Guy B

Lesson #3

Number three is doing the little things. When I look back at my racing career, I remember one of the stories from when I was about 12. It was in the Summer in Minnesota, and I set my alarm for 5 a.m. to start training. When the alarm clock went off, I thought, "Oh my God! I don't want to get out of bed." But I did, and I pushed myself and put one foot in front of the other, and I was glad I did. There were so many moments I've encountered where you don't feel like doing it, but if you want to separate yourself from the rest of the field, you have to do these things. Specifically in racing, it's training, running, riding, putting in the laps, and doing the motos. When it comes time to do those little things, you have to decide, "Do you really want it?" Those moments are arguably more important than doing the big things, like someone seeing you win a race. Nobody sees all the tough times and little things you must do to get to that top level. It's even an act of integrity in my mind. It can be little things like that piece of trash that fell out of the garage can and is floating everywhere. You can pick it up and put it in the trash. Integrity and character are more important. Don't get me wrong, I'm always working on myself in all these areas, but I think they are important.

The Dungey Family

Lesson #4

Constructive criticism is number four. I was fortunate to have good people in my corner from day one. Especially when I turned pro like Roger (DeCoster) and Ricky (Carmichael), they didn't flatter me with anything, and I wasn't that great by any means, but they would say, "You can do this better." I remember realizing they were straightforward and honest. As a rookie, if they said I could do better, I could. There is a point where someone could tear you down, and that is not productive. I get that. As far as someone coming to you and being honest about where you can be better, execute better, or whatever it may be, I was always open to that. The second you think you know it all, it's the beginning of the end. I apply this to all areas, whether business or learning to be a good husband or dad. At the end of the day, you get to take it all in, absorb it, take what you want, and you can leave the rest. So, I think it's important to hear people out and look inside to see, "Can I do a better job here? Am I being a jerk?" It's all those things.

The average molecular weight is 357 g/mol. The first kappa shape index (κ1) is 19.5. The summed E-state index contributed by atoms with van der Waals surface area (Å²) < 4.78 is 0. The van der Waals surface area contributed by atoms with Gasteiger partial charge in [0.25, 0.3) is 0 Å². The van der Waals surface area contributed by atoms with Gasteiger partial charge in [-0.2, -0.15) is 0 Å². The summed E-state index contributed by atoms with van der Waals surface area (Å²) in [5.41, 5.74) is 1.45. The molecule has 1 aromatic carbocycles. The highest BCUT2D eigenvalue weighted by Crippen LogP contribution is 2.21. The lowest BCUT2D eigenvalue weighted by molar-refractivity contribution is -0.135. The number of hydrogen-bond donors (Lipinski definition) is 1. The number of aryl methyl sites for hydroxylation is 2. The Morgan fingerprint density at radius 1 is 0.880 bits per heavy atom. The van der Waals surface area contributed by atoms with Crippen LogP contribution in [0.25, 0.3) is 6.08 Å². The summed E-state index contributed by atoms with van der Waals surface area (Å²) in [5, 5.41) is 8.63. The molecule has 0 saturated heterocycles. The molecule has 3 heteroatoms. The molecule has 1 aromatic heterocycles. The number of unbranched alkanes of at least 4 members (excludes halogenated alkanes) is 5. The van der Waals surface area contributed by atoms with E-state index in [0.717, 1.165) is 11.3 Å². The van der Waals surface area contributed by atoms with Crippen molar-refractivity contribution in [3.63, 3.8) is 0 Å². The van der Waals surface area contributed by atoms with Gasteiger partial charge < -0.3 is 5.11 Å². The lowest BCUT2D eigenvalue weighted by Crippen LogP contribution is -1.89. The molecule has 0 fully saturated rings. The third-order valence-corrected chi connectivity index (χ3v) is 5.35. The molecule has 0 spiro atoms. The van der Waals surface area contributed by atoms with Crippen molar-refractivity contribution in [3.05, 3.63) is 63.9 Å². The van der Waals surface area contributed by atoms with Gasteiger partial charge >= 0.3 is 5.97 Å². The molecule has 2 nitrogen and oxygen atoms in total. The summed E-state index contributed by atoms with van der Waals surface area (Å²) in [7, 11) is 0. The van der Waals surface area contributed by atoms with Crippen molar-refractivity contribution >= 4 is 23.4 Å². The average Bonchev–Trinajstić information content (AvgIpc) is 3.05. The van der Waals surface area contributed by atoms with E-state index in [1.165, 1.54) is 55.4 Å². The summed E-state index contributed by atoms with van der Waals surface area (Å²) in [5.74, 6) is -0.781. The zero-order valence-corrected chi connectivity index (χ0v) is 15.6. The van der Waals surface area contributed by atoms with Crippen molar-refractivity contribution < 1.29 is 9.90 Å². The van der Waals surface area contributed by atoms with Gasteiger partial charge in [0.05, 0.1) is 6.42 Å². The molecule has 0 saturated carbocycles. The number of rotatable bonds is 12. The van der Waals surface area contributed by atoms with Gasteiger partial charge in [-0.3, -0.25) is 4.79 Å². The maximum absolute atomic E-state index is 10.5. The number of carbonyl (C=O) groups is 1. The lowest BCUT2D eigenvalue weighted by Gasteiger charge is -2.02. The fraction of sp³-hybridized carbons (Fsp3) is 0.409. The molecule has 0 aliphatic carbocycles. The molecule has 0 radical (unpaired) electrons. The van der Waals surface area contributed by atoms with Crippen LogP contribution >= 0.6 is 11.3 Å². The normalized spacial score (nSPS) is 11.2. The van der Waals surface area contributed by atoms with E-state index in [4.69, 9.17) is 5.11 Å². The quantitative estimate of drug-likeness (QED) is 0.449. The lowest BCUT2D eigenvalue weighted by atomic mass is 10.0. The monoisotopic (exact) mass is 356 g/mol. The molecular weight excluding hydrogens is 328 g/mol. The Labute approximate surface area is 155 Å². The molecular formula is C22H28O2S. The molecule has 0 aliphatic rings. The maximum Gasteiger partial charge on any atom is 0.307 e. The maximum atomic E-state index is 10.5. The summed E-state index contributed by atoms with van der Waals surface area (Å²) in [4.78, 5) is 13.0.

Guy B

Lesson #5

It takes a team. Taking racing as an example, if you think you can make it to the top all by yourself, you'll find out quickly you won't make it. It takes a team of people, and it did for me. That was my parents and my family, and when I turned pro, it was the whole production. That includes the mechanics, team manager, engine, suspension, and all the people who make it go around and around. Not to mention, it's more fun with a team because you don't have all the skills and talents other people have. You can work together, and that motivates your people, who then motivate you. It makes everything smoother. After racing, I'd try to do some things to cut costs and not have employees. I found out quickly that you can't grow as fast. Also, if you're doing it by yourself, you probably aren't doing it big enough either. If you want to be successful, it will take a team of people, and you'll work together to achieve that goal. I don't want to leave this by saying my life is perfect because no one's is. There are challenges, but the biggest thing is to learn from them and get better, not bitter.